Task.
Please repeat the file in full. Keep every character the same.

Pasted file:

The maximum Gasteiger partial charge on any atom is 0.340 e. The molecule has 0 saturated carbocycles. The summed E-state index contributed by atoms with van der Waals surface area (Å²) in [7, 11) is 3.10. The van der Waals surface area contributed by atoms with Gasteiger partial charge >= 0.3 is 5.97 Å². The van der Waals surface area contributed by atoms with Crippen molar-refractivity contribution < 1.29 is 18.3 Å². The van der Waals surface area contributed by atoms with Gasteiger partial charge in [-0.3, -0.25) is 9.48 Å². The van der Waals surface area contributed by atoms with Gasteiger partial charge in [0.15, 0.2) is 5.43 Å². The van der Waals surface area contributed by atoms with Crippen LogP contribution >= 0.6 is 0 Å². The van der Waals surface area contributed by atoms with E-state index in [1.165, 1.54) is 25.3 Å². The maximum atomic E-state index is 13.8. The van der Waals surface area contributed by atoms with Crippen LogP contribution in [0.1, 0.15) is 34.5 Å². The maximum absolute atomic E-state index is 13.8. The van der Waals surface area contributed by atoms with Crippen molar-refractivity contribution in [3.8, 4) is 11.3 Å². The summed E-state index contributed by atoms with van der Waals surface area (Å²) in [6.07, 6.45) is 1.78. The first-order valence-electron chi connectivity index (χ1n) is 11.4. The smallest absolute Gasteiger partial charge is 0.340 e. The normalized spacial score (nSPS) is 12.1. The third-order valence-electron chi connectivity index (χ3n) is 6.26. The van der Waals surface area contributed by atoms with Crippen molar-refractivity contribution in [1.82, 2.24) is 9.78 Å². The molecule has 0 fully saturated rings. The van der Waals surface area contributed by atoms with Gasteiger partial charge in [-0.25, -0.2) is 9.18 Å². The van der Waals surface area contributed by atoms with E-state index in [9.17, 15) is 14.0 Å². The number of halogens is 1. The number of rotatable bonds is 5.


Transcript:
The maximum Gasteiger partial charge on any atom is 0.340 e. The molecule has 0 saturated carbocycles. The summed E-state index contributed by atoms with van der Waals surface area (Å²) in [7, 11) is 3.10. The van der Waals surface area contributed by atoms with Gasteiger partial charge >= 0.3 is 5.97 Å². The van der Waals surface area contributed by atoms with Crippen molar-refractivity contribution < 1.29 is 18.3 Å². The van der Waals surface area contributed by atoms with Gasteiger partial charge in [-0.3, -0.25) is 9.48 Å². The van der Waals surface area contributed by atoms with Gasteiger partial charge in [0.15, 0.2) is 5.43 Å². The van der Waals surface area contributed by atoms with Crippen LogP contribution >= 0.6 is 0 Å². The van der Waals surface area contributed by atoms with E-state index in [1.165, 1.54) is 25.3 Å². The maximum atomic E-state index is 13.8. The van der Waals surface area contributed by atoms with Crippen LogP contribution in [0.1, 0.15) is 34.5 Å². The maximum absolute atomic E-state index is 13.8. The van der Waals surface area contributed by atoms with Crippen molar-refractivity contribution in [3.8, 4) is 11.3 Å². The summed E-state index contributed by atoms with van der Waals surface area (Å²) in [6.07, 6.45) is 1.78. The first-order valence-electron chi connectivity index (χ1n) is 11.4. The smallest absolute Gasteiger partial charge is 0.340 e. The normalized spacial score (nSPS) is 12.1. The third-order valence-electron chi connectivity index (χ3n) is 6.26. The van der Waals surface area contributed by atoms with Crippen molar-refractivity contribution in [1.82, 2.24) is 9.78 Å². The molecule has 0 fully saturated rings. The van der Waals surface area contributed by atoms with Gasteiger partial charge in [-0.25, -0.2) is 9.18 Å². The van der Waals surface area contributed by atoms with E-state index in [9.17, 15) is 14.0 Å². The number of halogens is 1. The number of rotatable bonds is 5.